Kava v. Boesch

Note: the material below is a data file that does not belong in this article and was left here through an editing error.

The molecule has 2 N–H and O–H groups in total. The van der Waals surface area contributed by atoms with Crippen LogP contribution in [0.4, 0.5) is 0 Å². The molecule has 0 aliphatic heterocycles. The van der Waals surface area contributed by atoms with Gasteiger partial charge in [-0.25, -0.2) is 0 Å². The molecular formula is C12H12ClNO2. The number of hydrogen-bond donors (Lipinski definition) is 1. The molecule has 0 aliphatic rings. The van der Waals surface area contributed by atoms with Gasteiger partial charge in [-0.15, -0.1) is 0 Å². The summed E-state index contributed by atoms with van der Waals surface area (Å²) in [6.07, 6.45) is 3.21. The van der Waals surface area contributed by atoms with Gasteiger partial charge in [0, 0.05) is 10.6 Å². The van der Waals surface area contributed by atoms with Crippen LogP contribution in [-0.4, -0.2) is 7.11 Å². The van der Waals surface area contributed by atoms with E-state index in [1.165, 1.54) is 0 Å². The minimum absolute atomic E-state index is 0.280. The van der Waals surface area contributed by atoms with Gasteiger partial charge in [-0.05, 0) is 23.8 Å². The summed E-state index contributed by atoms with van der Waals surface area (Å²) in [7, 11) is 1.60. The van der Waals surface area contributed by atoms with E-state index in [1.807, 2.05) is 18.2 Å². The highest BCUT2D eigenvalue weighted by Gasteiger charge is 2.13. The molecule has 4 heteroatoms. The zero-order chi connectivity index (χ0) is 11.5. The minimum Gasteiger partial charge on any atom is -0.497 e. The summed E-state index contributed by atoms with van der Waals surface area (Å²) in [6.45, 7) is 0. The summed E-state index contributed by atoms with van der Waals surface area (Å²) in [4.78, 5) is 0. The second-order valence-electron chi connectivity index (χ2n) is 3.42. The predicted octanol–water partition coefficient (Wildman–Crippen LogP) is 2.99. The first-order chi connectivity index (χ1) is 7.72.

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[Cite as Kava v. Boesch, 2011-Ohio-617.] Court of Appeals of Ohio EIGHTH APPELLATE DISTRICT COUNTY OF CUYAHOGA JOURNAL ENTRY AND OPINION No. 95018 JULIANNE KAVA PLAINTIFF-APPELLANT vs. JEFFREY W. BOESCH, ET AL. DEFENDANTS-APPELLEES JUDGMENT: AFFIRMED Civil Appeal from the Cuyahoga County Court of Common Pleas Case No. CV-682327 BEFORE: Rocco, J., Kilbane, A.J., and Boyle, J. ï ­2ï ­ RELEASED AND JOURNALIZED: February 10, 2011 ATTORNEY FOR APPELLANT Andrew A. Kabat Haber Polk Kabat LLP 737 Bolivar Road, Suite 4400 Cleveland, Ohio 44115 ATTORNEYS FOR APPELLEES Donna Cheryl Atwell Reminger Co., L.P.A. 80 S. Summit St., Suite 200 Akron, Ohio 44308 Clifford C. Masch Reminger Co., L.P.A. 1400 Midland Building 101 Prospect Avenue, West Cleveland, Ohio 44115 KENNETH A. ROCCO, J.: {¶ 1} Appellant, Julianne Kava ( appellant ) appeals the trial court s award of attorney fees and refusal to tax costs. Because we find the trial court s manner of determining reasonable attorney fees appropriate, we affirm the trial court s award. We also find no error by the trial court in referencing the settlement negotiations between the ï ­3ï ­ parties in the context of the results obtained in the case. Lastly, we find no error in either the trial court s denial to tax certain costs, or its order directing the method for the payment of the awarded attorney fees. {¶ 2} On January 20, 2009, appellant filed this action against Jeffrey Boesch, Medina Glass Block, Inc., and Glass Block U.S.A., Inc. ( appellees ) alleging sexual harassment against her employer and other related claims. punitive damages. Appellant sought both compensatory and On February 3, 2010, a jury found in favor of appellant and against appellees in the amount of $10,000 for compensatory damages and $15,000.25 for punitive damages. The jury also awarded appellant reasonable attorney fees against the corporate defendants only. {¶ 3} On February 8, 2010, appellant filed an application for attorney fees and a motion to tax costs. The trial court denied the motion to tax costs, but, after conducting a hearing on March 18, 2010 and considering the briefs submitted by both parties, awarded appellant $10,000.10 in attorney fees, which represents sixty-seven percent of the punitive damages award. Appellant requests an attorney fees award of $193,950, which includes a twenty-five percent enhancement over and above the lodestar amount, approximately thirteen times the punitive damages award. {¶ 4} Appellant now appeals and presents three assignments of error for our review. First, she asserts that the trial court abused its discretion by failing to award reasonable ï ­4ï ­ attorney fees to her as the prevailing party following an award of punitive damages. We affirm the trial court s award, finding the trial court correctly used the lodestar analysis as a starting point and thereafter considered the factors prescribed in Rule 1.5 of the Ohio Rules of Professional Conduct in determining reasonable attorney fees. {¶ 5} A trial court may award reasonable attorney fees to a plaintiff who prevails on a claim of punitive damages. Zoppo v. Homestead Ins. Co., 71 Ohio St.3d 552, 558, 1994-Ohio-461, 644 N.E.2d 397. The appropriate amount to award rests within the sound discretion of the trial court. Bittner v. Tri-Cty. Toyota, Inc. (1991), 58 Ohio St.3d 143, 146, 569 N.E.2d 464. discretion. Thus, the trial court s award will not be reversed absent an abuse of that Id. {¶ 6} In determining the amount of fees to award, the court must first determine the lodestar figure, computed by multiplying the number of hours worked on the case by a reasonable hourly rate. Id.; Turner v. Progressive Corp. (2000), 140 Ohio App.3d 112, 116, 746 N.E.2d 702; Fahey Banking Co. v. Rees Ent. Inc., Marion App. No. 9-09-40, 2010-Ohio-4172, ¶ 26; Landmark Disposal, Ltd. v. Byler Flea Mkt., Stark App. Nos. 2005CA00291 and 2005CA00294, 2006-Ohio-3935, ¶13. After determining the lodestar figure, the trial court may modify that number by applying the factors enumerated in Rule 1.5 of the Ohio Rules of Professional Conduct. See Sup.R. 71 ( Attorney fees in all matters shall be governed by Rule 1.5 of the Code of Professional Responsibility ); Landmark Disposal, ï ­5ï ­ Ltd., supra at ¶14; see also Bittner, supra. The factors in Rule 1.5 are used to determine the reasonableness of an attorney fee and are as follows: {¶ 7} (1) the time and labor required, the novelty and difficulty of the questions involved, and the skill requisite to perform the legal service properly; {¶ 8} (2) the likelihood, if apparent to the client, that the acceptance of the particular employment will preclude other employment by the lawyer; {¶ 9} (3) the fee customarily charged in the locality for similar legal services; {¶ 10} (4) the amount involved and the results obtained; {¶ 11} (5) the time limitations imposed by the client or by the circumstances; {¶ 12} (6) the nature and length of the professional relationship with the client; {¶ 13} (7) the experience, reputation, and ability of the lawyer or lawyers performing the services; {¶ 14} (8) whether the fee is fixed or contingent. Ohio Prof. Con. R. 1.5 (emphasis added.) {¶ 15} In this case, the record demonstrates that the court began with the enhanced lodestar figure of $193,950, requested by appellant s counsel. The court then proceeded to consider factors (1), (3), (4), (7) and (8) enumerated above. More specifically, the court noted that [w]hile the facts of this case were somewhat novel, * * * the legal issues were not novel. The court acknowledged counsel s experience in the area of employment law. The ï ­6ï ­ court also recognized the jury s disbelief of the expert economist s opinion, the appellant s degree of mental anguish, and noted the monetary results obtained by appellant as not great. Also with regard to the fourth factor, the court referenced the settlement negotiations in the context of the results obtained by appellant s counsel. Finally, the court gave weight to the fact that the fee agreement between the appellant and her counsel was contingent on the result obtained rather than fixed. The court noted that: {¶ 16} The only basis for ignoring the contingency contract as plaintiff requests would be that the contingency agreement is unfair to plaintiff s counsel. counsel devised the contract. sort. But plaintiff s Indeed, it is the conventional fee agreement in cases of this There is no evidence that plaintiffs are charged an hourly rate in cases of this nature. The contingency concept is completely reasonable as the standard for compensation in this case. {¶ 17} Accordingly, the court concludes that, based on the contingency fee contract, the reasonable attorney s fee as a compensatory award from defendants is 10,00.10 [sic]. {¶ 18} Also in her first assignment of error, appellant asserts that the trial court abused its discretion by considering settlement negotiations between the parties as a factor in determining attorney fees. A review of the record indicates that the trial court referred to the settlement negotiations in passing in consideration of the fourth factor of Rule 1.5 the amount involved and the results obtained. Although settlement discussions were referenced ï ­7ï ­ by the trial court, it is clear the trial court considered the factors set forth in Rule 1.5 and based its decision in no small part on factor (8). court abused its discretion. In doing so, we are unable to say that the trial The appellant s first assignment of error is overruled. {¶ 19} In her second assignment of error, appellant complains that the trial court abused its discretion by failing to award certain costs and litigation expenses. A reading of the judgment entry indicates that the trial court correctly considered the merits of the costs and concluded that, as a matter of law, no other expenses, other than the filing fees previously awarded, were recoverable. {¶ 20} In her motion to tax costs, appellant sought an award of costs or expenses in the amount of $16,178.36. She asserted that the costs were incurred for depositions and their transcripts, subpoenas, copies, trial exhibits, delivery charges, research fees, expert costs, filing fees, and mileage. court costs. The court previously awarded appellant $500 in filing fees as expenses for Thus, we are left to review whether the remaining expenses, totaling $15,678.36, are recoverable as costs. {¶ 21} Civ.R. 54(D) governs motions to assess costs and provides the following: Except when express provision therefor is made either in a statute or in these rules, costs shall be allowed to the prevailing party unless the court otherwise directs. The prevailing party is not automatically entitled to costs. Naples v. Kinczel, Cuyahoga App. No. 89138, 2007-Ohio-4851, ¶3. Rather the party has the burden of establishing that the expenses ï ­8ï ­ sought are costs authorized by law. Id. at ¶6. Should the trial court determine that an allowable cost is established, the objecting party then must overcome the presumption favoring an award of costs to the prevailing party. Id. While there exists a presumption in favor of the allowing costs to the prevailing party, the ultimate decision is within the sound discretion of the trial court. Id. at ¶¶3-4. {¶ 22} The Ohio Supreme Court has consistently limited the categories of expenses which qualify as costs . Centennial Ins. Cov. Liberty Mut. Ins. Co. (1982), 69 Ohio St.2d 50. Costs are generally defined as the statutory fees to which officers, witnesses, jurors and others are entitled for their services in an action and which the statutes authorize to be taxed and included in the judgment. (Emphasis added.) Williamson v. Ameritech Corp., 81 Ohio St.3d 342, 1998-Ohio-347, 1998-Ohio-625, [sic] quoting Benda v. Fana (1967), 10 Ohio St.2d 259, paragraph one of the syllabus. Costs do not necessarily cover all of the expenses incurred by a party and are distinguishable from fees and disbursements. Vance [v. Roedersheimer,] 64 Ohio St.3d [552,] * * * 555. The subject of costs is one entirely of statutory allowance and control. Williamson, 81 Ohio St.3d at 343, quoting State ex rel. Michaels v. Morse (1956), 165 Ohio St. 599, 607. Id. at ¶8. {¶ 23} Expert witness fees relating to the deposition and expert report are not recoverable as costs as a matter of law. Id. at ¶11. Nor are the costs for the services of a court reporter for a deposition, other deposition expenses, photocopying expenses, trial exhibit ï ­9ï ­ fees, research fees, or mileage. Id. at ¶¶12-16. Accordingly, the appellant s second assignment of error is overruled. {¶ 24} Finally, in her third assignment of error appellant contends that the trial court erred in ordering the attorney fees to be paid directly to appellant s counsel. The trial court s order more accurately reads that appellant is to retain from the $10,000.10 award for attorney fees any amount already paid to counsel for their services. in this regard. The trial court did not err Accordingly, the appellant s third assignment of error is overruled. The trial court s manner of distribution of the attorney fees is affirmed as are the court s denial to tax costs and award of attorney fees. Judgment affirmed. It is ordered that appellee recover from appellant costs herein taxed. The court finds there were reasonable grounds for this appeal. It is ordered that a special mandate be sent to said court to carry this judgment into execution. A certified copy of this entry shall constitute the mandate pursuant to Rule 27 of the Rules of Appellate Procedure. ___________________________________ KENNETH A. ROCCO, JUDGE ï ­10ï ­ MARY EILEEN KILBANE, A.J., and MARY J. BOYLE, J., CONCUR